But these are the Olympics, and there are no guarantees.

"I never stated a goal," Martha Karolyi said. "That was a
major competition out there. ... We're happy because we pulled
ourselves back up to the medal stand."

The Americans' problems began in the unlikeliest of places and
with the unlikeliest of people. The uneven bars is the team's
strongest event and Patterson is normally at her best under

But as she flew from the low bar, she landed too close to the
high bar and hit it at a dead stop. With no momentum, she had to
muscle her way up to a handstand, but it was slow and looked
awkward. With her rhythm off, she clipped the low bar on her next
swing around, and even the crowd winced.

"I thought it was good she kept the routine moving and did as
well as she did," U.S. coach Kelli Hill said.

But Patterson was visibly upset, and she hurried to the sideline
after seeing her score of 9.287. Evgeny Marchenko, her coach, tried
to console her with a pep talk and a pat on the back, but Patterson
was having none of it, her lips pursed and face pinched.

"She was so successful the first day, sometimes it's just hard
to keep at that level," Martha Karolyi said.

Terin Humphrey and Kupets managed to take away some of the sting
with dazzling routines. Kupets, the world champion on bars in 2002,
flits and flies with the ease of a bird. When she hit the mat with
a solid thud, she arched her back, puffed out her chest and grinned
so brightly she could have lit up the arena had the lights gone

Her score of 9.662 lifted the Americans into first place, but it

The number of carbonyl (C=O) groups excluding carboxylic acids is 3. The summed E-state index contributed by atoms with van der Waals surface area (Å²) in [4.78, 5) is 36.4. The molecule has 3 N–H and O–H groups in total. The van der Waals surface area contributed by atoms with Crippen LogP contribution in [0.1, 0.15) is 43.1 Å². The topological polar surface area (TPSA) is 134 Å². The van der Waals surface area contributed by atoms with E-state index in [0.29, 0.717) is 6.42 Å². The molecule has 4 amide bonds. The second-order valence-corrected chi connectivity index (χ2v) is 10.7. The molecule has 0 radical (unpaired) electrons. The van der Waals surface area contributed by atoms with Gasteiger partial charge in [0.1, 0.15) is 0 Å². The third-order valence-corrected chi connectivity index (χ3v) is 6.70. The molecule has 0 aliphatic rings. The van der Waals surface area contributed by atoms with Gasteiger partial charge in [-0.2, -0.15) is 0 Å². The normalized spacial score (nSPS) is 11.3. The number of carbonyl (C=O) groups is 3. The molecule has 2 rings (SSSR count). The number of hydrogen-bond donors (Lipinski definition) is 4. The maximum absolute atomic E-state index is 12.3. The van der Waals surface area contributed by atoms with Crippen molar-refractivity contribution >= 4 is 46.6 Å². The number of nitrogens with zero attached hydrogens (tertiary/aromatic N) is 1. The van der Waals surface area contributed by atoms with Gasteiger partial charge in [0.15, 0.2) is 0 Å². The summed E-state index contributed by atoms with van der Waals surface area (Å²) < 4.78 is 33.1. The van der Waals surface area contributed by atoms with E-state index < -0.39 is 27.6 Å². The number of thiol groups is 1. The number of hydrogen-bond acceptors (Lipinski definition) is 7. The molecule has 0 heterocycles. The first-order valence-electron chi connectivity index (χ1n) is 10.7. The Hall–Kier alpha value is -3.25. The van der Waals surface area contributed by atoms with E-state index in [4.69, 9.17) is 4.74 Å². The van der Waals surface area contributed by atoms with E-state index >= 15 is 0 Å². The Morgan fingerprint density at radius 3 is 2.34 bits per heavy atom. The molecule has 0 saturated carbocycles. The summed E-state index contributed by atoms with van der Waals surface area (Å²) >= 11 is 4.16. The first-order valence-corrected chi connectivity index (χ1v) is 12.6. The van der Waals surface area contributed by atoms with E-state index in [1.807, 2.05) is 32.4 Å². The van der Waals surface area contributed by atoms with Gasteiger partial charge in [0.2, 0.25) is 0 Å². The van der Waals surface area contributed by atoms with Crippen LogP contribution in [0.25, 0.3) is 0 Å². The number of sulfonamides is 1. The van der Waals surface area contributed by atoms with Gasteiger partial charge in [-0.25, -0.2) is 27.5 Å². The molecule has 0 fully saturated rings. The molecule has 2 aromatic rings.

would be a fleeting stop.

After Alexandra Eremia and Ponor put up the two highest scores
on the balance beam, the Americans needed to be perfect to match
them. Instead, they started out in a hole when Kupets was pulled
from the lineup with a sore right hamstring.

Bhardwaj replaced Kupets, and she gave a clutch performance with
only 10 minutes notice. She landed three straight back handsprings
as if she was on flat ground. And she did a back aerial somersault
from a standing position easier than most people can do a

"Mo stepped up to the plate and did a phenomenal job for us,"
Hill said. "She anchored the team cold, and we were very excited
for her to do that."

She made several slight errors, though, including cutting out
one move after wobbling on a somersault landing -- and she paid for
it with a 9.4 score that dropped the Americans behind the winners.

"I was a little stressed out given the amount of time I had,"
Bhardwaj said. "Mentally I wasn't completely prepared, but I
thought I did well with what I was dealt."

The Americans had one last chance at gold, but quickly gave it

Prancing and dancing to an infectious percussive beat, Kupets
had the audience clapping along. She was grinning, clearly having
fun, until it was time to do what looks like a simple dance move.

Spinning in place like a ballerina in a music box, Kupets lost
her balance and stumbled out of the pirouette. The crowd gasped,
her smile disappeared.

Such a little error, such a big price.